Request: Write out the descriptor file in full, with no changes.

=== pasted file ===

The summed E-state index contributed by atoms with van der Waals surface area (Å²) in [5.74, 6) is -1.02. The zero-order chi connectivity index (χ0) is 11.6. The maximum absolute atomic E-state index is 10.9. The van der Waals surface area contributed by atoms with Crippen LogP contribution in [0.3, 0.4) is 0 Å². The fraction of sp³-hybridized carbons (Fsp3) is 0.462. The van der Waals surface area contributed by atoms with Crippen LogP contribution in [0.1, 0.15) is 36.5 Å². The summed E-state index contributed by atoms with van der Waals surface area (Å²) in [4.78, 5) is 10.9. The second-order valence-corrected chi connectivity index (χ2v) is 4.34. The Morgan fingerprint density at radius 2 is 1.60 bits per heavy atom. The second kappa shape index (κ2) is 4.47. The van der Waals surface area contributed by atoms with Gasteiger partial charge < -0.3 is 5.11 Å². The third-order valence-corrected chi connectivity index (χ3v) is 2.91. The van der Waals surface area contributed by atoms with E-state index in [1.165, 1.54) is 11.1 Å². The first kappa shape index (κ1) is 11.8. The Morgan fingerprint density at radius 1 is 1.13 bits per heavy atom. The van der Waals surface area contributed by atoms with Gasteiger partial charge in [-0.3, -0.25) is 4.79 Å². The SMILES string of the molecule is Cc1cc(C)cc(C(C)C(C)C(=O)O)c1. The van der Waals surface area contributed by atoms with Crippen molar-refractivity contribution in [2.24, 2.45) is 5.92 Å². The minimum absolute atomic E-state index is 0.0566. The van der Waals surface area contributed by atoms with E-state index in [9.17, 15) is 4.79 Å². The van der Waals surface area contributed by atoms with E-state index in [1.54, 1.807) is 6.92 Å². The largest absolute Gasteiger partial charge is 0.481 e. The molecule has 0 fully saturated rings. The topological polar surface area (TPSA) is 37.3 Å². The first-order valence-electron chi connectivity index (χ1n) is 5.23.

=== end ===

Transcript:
The summed E-state index contributed by atoms with van der Waals surface area (Å²) in [5.74, 6) is -1.02. The zero-order chi connectivity index (χ0) is 11.6. The maximum absolute atomic E-state index is 10.9. The van der Waals surface area contributed by atoms with Crippen LogP contribution in [0.3, 0.4) is 0 Å². The fraction of sp³-hybridized carbons (Fsp3) is 0.462. The van der Waals surface area contributed by atoms with Crippen LogP contribution in [0.1, 0.15) is 36.5 Å². The summed E-state index contributed by atoms with van der Waals surface area (Å²) in [4.78, 5) is 10.9. The second-order valence-corrected chi connectivity index (χ2v) is 4.34. The Morgan fingerprint density at radius 2 is 1.60 bits per heavy atom. The second kappa shape index (κ2) is 4.47. The van der Waals surface area contributed by atoms with Gasteiger partial charge < -0.3 is 5.11 Å². The third-order valence-corrected chi connectivity index (χ3v) is 2.91. The van der Waals surface area contributed by atoms with E-state index in [1.165, 1.54) is 11.1 Å². The first kappa shape index (κ1) is 11.8. The Morgan fingerprint density at radius 1 is 1.13 bits per heavy atom. The van der Waals surface area contributed by atoms with Gasteiger partial charge in [-0.3, -0.25) is 4.79 Å². The SMILES string of the molecule is Cc1cc(C)cc(C(C)C(C)C(=O)O)c1. The van der Waals surface area contributed by atoms with Crippen molar-refractivity contribution in [2.24, 2.45) is 5.92 Å². The minimum absolute atomic E-state index is 0.0566. The van der Waals surface area contributed by atoms with E-state index in [9.17, 15) is 4.79 Å². The van der Waals surface area contributed by atoms with E-state index in [1.54, 1.807) is 6.92 Å². The largest absolute Gasteiger partial charge is 0.481 e. The molecule has 0 fully saturated rings. The topological polar surface area (TPSA) is 37.3 Å². The first-order valence-electron chi connectivity index (χ1n) is 5.23.